On Smith's application for leave under the Family and Medical Leave Act (FMLA), Smith's doctor stated that Smith was “presently incapacitated” and could not “work at all until released by [a] doctor.” On her application for private disability benefits, Smith stated that her “dates of total disability” ranged from March 31, 2008, to “Not Sure.” On Smith's application for disability retirement under the Nevada Public Employees’ Retirement Systems (PERS), Smith's doctor certified that Smith was “unable to work due to injury or mental or physical illness.”
At the same time, Smith and the district engaged in negotiations over whether and how she could return to work. Smith contended that she could not work as a teacher, but could work as a literary specialist. The district contended that it could not put her back into a literary specialist position, but offered a teaching position with accommodations. Smith ultimately resigned so that she could receive PERS disability retirement benefits.
Smith sued the district in federal court, alleging that it violated the Americans with Disabilities Act (ADA) by discriminating against her and not providing reasonable accommodation. The district moved for summary judgment, asserting (1) that Smith was not a “qualified individual” under the ADA because she had represented on her applications for disability benefits that she was permanently disabled; and (2) that the district did not deny Smith a reasonable accommodation. The district court ultimately granted summary judgment, and Smith appealed.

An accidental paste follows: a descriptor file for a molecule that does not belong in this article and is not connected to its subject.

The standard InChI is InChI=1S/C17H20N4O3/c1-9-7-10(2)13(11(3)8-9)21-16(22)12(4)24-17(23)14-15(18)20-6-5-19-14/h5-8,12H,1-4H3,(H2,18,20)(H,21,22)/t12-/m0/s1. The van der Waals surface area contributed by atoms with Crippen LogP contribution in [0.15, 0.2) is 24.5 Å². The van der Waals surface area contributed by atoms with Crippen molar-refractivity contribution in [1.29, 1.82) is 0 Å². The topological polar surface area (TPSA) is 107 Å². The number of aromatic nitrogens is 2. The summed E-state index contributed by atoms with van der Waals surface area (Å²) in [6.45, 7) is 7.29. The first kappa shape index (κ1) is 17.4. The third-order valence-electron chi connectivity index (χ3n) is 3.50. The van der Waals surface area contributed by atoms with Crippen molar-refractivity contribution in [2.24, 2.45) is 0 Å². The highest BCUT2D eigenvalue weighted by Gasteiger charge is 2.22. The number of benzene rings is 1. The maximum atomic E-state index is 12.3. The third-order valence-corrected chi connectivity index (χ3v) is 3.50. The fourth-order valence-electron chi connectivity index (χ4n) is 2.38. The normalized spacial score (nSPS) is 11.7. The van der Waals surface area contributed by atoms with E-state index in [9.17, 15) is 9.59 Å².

The Ninth Circuit reversed the judgment. It held that, in deciding whether Smith was a “qualified individual” under the ADA, the district court improperly applied the framework set forth in Cleveland v. Policy Mgmt. Sys. Corp., 526 U.S. 795 (1999), for analyzing the effect of inconsistent statements on applications for disability benefits. Slip op. at 9-11. Relying on Cleveland, the Court first determined that Smith's claims for FMLA leave, private insurance benefits, and PERS disability retirement did not inherently conflict with her ADA claim because they did not account for her ability to work with reasonable accommodation. Slip op. at 11-13.
However, because Smith had made "certain statements" that "appear to conflict" with her ADA claim, the Court next considered whether Smith had met her burden of explaining these inconsistencies. Slip op. at 13-15. Looking at the facts in the light most favorable to the plaintiff, and considering that "Cleveland’s sufficient-explanation standard is not an exceedingly demanding one," the Court concluded that Smith "gave sufficient explanations for the inconsistencies between her ADA claim and her PERS and FMLA applications to survive summary judgment." Slip op. at 16.
Smith v. Clark County School District is available here.